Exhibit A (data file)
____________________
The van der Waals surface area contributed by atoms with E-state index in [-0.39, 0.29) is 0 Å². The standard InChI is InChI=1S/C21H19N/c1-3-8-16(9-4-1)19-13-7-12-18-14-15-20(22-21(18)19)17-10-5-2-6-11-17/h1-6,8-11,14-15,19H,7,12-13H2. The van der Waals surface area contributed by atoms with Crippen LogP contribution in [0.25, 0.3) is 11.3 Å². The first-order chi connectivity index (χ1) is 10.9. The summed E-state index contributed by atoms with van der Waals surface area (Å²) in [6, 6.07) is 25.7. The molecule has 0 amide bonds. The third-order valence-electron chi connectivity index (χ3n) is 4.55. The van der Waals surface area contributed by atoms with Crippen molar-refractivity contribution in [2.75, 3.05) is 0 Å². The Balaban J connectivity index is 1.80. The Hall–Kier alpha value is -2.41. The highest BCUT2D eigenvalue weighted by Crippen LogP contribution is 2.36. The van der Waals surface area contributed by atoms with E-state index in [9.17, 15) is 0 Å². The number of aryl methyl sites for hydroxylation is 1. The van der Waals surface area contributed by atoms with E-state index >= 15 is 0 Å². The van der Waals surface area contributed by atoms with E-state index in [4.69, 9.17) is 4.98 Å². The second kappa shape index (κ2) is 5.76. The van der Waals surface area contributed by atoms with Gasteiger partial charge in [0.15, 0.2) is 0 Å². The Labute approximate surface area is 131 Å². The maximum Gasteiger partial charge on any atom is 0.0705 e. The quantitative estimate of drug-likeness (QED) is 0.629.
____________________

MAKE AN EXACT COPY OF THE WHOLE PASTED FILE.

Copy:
The van der Waals surface area contributed by atoms with E-state index in [-0.39, 0.29) is 0 Å². The standard InChI is InChI=1S/C21H19N/c1-3-8-16(9-4-1)19-13-7-12-18-14-15-20(22-21(18)19)17-10-5-2-6-11-17/h1-6,8-11,14-15,19H,7,12-13H2. The van der Waals surface area contributed by atoms with Crippen LogP contribution in [0.25, 0.3) is 11.3 Å². The first-order chi connectivity index (χ1) is 10.9. The summed E-state index contributed by atoms with van der Waals surface area (Å²) in [6, 6.07) is 25.7. The molecule has 0 amide bonds. The third-order valence-electron chi connectivity index (χ3n) is 4.55. The van der Waals surface area contributed by atoms with Crippen molar-refractivity contribution in [2.75, 3.05) is 0 Å². The Balaban J connectivity index is 1.80. The Hall–Kier alpha value is -2.41. The highest BCUT2D eigenvalue weighted by Crippen LogP contribution is 2.36. The van der Waals surface area contributed by atoms with E-state index in [9.17, 15) is 0 Å². The number of aryl methyl sites for hydroxylation is 1. The van der Waals surface area contributed by atoms with E-state index >= 15 is 0 Å². The van der Waals surface area contributed by atoms with E-state index in [4.69, 9.17) is 4.98 Å². The second kappa shape index (κ2) is 5.76. The van der Waals surface area contributed by atoms with Gasteiger partial charge in [0.15, 0.2) is 0 Å². The Labute approximate surface area is 131 Å². The maximum Gasteiger partial charge on any atom is 0.0705 e. The quantitative estimate of drug-likeness (QED) is 0.629.